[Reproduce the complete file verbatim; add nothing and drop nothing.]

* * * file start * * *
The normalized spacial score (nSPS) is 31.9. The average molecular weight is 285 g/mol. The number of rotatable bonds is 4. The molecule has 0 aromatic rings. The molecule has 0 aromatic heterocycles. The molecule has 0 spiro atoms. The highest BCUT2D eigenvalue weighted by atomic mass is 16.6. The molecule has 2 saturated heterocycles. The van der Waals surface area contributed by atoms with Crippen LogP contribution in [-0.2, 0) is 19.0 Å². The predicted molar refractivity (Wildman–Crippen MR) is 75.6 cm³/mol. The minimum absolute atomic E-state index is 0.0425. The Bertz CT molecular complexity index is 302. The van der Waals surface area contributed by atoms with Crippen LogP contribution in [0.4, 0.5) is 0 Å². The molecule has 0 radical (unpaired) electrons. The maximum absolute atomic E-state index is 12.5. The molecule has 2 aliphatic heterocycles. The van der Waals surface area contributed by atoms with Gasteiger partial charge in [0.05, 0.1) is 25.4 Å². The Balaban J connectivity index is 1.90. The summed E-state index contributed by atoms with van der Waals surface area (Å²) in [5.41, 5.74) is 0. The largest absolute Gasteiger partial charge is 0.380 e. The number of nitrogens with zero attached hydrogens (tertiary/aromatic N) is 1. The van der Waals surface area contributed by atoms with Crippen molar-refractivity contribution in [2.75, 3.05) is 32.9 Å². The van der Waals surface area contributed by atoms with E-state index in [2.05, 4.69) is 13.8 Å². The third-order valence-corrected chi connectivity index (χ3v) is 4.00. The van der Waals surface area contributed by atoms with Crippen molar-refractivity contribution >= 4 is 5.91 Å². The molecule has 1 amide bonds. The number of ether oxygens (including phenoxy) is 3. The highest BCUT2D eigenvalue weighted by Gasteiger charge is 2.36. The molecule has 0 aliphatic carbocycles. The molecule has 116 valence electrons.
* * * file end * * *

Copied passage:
The normalized spacial score (nSPS) is 31.9. The average molecular weight is 285 g/mol. The number of rotatable bonds is 4. The molecule has 0 aromatic rings. The molecule has 0 aromatic heterocycles. The molecule has 0 spiro atoms. The highest BCUT2D eigenvalue weighted by atomic mass is 16.6. The molecule has 2 saturated heterocycles. The van der Waals surface area contributed by atoms with Crippen LogP contribution in [-0.2, 0) is 19.0 Å². The predicted molar refractivity (Wildman–Crippen MR) is 75.6 cm³/mol. The minimum absolute atomic E-state index is 0.0425. The Bertz CT molecular complexity index is 302. The van der Waals surface area contributed by atoms with Crippen LogP contribution in [0.4, 0.5) is 0 Å². The molecule has 0 radical (unpaired) electrons. The maximum absolute atomic E-state index is 12.5. The molecule has 2 aliphatic heterocycles. The van der Waals surface area contributed by atoms with Gasteiger partial charge in [0.05, 0.1) is 25.4 Å². The Balaban J connectivity index is 1.90. The summed E-state index contributed by atoms with van der Waals surface area (Å²) in [5.41, 5.74) is 0. The largest absolute Gasteiger partial charge is 0.380 e. The number of nitrogens with zero attached hydrogens (tertiary/aromatic N) is 1. The van der Waals surface area contributed by atoms with Crippen molar-refractivity contribution in [2.75, 3.05) is 32.9 Å². The van der Waals surface area contributed by atoms with E-state index in [2.05, 4.69) is 13.8 Å². The third-order valence-corrected chi connectivity index (χ3v) is 4.00. The van der Waals surface area contributed by atoms with Crippen molar-refractivity contribution >= 4 is 5.91 Å². The molecule has 1 amide bonds. The number of ether oxygens (including phenoxy) is 3. The highest BCUT2D eigenvalue weighted by Gasteiger charge is 2.36. The molecule has 0 aliphatic carbocycles. The molecule has 116 valence electrons.